Updated August 9, 2021.
A highly contagious strain of COVID-19, known as the delta variant, is giving public health officials cause for concern, as cases continue to rise across the U.S. Here’s everything we know about it so far:
What is the Delta variant and why is it concerning?
Known as B.1.617.2, the delta variant was first identified in December of 2020 in India, where it was associated with an upswing in COVID-19 cases and contributed to an overwhelming burden on the country’s healthcare system. Since then the variant has been detected in over 110 countries and has become the most dominant strain in the U.S. It now accounts for the large majority of all U.S. infections across all 50 states.
Both the CDC and WHO have classified the delta variant as a “variant of concern”, meaning that it’s more transmissible and may cause more severe illness, though more research is needed. The delta variant is thought to be the most contagious variant yet, having quickly become the dominant strain in the U.S. after first being identified in the country in March 2021. In fact, early research suggests it to be about 40 to 60% more contagious than the alpha variant, the previously dominant strain in the U.K. and the U.S, which was already 50% more transmissible than the original coronavirus strain first reported in Wuhan, China in 2019. According to Yale Medicine, public health experts estimate that the average person infected with the delta variant spreads it to 3 or four people, compared to 2 people with the original strain.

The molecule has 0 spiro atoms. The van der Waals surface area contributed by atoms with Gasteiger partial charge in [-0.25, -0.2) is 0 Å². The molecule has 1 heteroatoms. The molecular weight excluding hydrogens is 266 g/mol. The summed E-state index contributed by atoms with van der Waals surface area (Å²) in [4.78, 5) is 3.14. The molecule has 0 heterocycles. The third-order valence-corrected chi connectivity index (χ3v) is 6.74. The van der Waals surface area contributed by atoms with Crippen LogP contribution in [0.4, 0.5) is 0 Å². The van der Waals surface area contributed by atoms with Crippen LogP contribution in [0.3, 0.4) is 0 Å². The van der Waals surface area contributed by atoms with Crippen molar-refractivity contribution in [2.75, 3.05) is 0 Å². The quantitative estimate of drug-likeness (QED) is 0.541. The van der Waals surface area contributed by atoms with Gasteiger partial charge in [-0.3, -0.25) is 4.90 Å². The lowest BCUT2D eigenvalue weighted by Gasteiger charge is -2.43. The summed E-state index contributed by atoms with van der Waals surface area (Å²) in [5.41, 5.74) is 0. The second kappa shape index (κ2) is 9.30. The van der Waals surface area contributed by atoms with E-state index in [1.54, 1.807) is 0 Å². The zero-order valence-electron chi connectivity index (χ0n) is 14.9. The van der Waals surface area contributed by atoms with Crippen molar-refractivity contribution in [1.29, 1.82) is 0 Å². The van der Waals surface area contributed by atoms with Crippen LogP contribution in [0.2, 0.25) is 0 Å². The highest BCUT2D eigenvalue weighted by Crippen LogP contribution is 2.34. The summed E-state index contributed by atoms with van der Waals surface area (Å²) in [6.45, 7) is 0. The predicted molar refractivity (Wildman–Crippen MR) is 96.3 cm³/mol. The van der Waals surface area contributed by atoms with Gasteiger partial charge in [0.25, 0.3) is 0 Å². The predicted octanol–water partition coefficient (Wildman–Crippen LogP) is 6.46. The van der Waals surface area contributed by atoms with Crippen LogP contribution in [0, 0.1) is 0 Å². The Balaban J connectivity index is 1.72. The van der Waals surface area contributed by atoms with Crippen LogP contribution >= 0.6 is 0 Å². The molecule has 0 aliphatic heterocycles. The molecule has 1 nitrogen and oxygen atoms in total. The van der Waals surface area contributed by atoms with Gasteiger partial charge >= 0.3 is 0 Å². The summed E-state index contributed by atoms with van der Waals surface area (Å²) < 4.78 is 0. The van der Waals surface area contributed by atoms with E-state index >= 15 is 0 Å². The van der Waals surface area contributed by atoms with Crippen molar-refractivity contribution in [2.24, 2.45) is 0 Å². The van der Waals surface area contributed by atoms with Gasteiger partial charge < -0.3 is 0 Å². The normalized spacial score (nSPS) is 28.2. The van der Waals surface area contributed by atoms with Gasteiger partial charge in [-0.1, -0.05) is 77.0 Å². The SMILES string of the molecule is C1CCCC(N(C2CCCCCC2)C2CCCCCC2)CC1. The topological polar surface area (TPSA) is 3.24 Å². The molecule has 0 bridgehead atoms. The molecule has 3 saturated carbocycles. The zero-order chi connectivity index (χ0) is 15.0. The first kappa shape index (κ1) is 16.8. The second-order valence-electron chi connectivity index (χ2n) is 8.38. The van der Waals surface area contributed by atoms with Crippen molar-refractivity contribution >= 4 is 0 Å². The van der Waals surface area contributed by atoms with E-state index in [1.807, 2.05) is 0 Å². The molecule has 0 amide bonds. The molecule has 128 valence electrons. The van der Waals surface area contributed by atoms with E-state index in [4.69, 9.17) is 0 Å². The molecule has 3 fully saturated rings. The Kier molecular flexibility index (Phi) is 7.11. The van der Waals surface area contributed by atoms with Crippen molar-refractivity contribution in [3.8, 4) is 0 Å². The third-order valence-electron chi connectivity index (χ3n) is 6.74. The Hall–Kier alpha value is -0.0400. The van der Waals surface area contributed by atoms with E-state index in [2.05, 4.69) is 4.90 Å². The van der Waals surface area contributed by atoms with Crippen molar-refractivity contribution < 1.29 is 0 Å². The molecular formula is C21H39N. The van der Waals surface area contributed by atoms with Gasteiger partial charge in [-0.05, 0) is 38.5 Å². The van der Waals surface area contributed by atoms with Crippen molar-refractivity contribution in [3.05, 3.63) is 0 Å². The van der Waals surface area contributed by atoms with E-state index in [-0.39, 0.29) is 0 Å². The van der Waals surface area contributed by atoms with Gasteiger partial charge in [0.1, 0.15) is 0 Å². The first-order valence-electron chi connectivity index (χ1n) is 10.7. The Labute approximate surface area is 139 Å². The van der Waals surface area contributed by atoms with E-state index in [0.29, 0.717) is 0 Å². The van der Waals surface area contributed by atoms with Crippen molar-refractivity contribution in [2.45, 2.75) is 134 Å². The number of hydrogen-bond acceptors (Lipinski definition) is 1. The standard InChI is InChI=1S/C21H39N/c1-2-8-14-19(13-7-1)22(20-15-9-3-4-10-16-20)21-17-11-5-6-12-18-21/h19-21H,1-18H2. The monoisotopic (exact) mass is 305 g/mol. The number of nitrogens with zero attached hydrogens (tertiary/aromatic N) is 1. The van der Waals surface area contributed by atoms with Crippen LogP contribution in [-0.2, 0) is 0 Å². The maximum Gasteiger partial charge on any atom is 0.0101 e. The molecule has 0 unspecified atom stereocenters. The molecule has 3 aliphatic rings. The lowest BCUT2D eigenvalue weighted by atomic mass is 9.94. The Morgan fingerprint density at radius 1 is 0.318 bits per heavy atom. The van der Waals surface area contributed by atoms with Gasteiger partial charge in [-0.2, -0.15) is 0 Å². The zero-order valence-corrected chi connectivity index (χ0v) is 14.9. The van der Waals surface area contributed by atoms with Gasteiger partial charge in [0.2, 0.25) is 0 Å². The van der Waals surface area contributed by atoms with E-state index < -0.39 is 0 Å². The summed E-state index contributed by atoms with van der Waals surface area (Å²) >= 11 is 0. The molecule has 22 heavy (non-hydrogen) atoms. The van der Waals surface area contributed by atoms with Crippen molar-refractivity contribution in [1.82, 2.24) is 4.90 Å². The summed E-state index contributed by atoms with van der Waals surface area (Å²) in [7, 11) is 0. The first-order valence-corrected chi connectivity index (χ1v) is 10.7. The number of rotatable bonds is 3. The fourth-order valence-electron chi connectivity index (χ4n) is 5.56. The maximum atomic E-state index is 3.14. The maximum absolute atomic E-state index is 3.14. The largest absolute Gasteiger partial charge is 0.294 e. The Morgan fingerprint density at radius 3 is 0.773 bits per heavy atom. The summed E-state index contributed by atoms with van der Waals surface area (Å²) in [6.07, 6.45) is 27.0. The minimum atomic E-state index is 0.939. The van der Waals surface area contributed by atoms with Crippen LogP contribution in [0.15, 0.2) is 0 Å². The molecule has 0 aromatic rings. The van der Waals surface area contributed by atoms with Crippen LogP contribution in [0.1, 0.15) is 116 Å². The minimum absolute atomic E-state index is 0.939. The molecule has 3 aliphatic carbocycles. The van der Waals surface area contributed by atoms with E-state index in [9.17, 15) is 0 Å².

While there is not enough evidence yet to confirm that the strain causes more severe disease or is deadlier than other strains, some research has linked the delta variant to increased risk of hospitalization. A study by Public Health England (PHE), for instance, found that those with the delta variant were twice as likely to be hospitalized than those infected with the alpha variant. Meanwhile, a study in Scotland showed the rate of hospitalization for people with the delta variant to be about 85% higher than that of patients with the Alpha variant.
What symptoms does it cause?
It’s not clear yet how symptoms of the delta variant differ from those of other strains, as limited data is available. In the U.K. however, where the delta variant now accounts for the majority of infections, headaches, sore throat, runny nose, and fever have become the most commonly reported symptoms recently, while cough and loss of taste and smell have become less common. These findings, however, could be due to the fact that younger people, who are less likely to be vaccinated, now account for a greater proportion of COVID cases and are more likely to experience more mild symptoms.
Who is most at risk?
People who haven’t been vaccinated against COVID-19 are the most at risk of being infected with the delta variant. Areas in the U.S with low vaccination rates, such as Missouri and Arkansas, for instance, were the first to see a spike in cases. Meanwhile, Public Health England, found that the risk of hospitalization with the delta variant is much higher among those who are unvaccinated.
What does this mean for people who have already been vaccinated?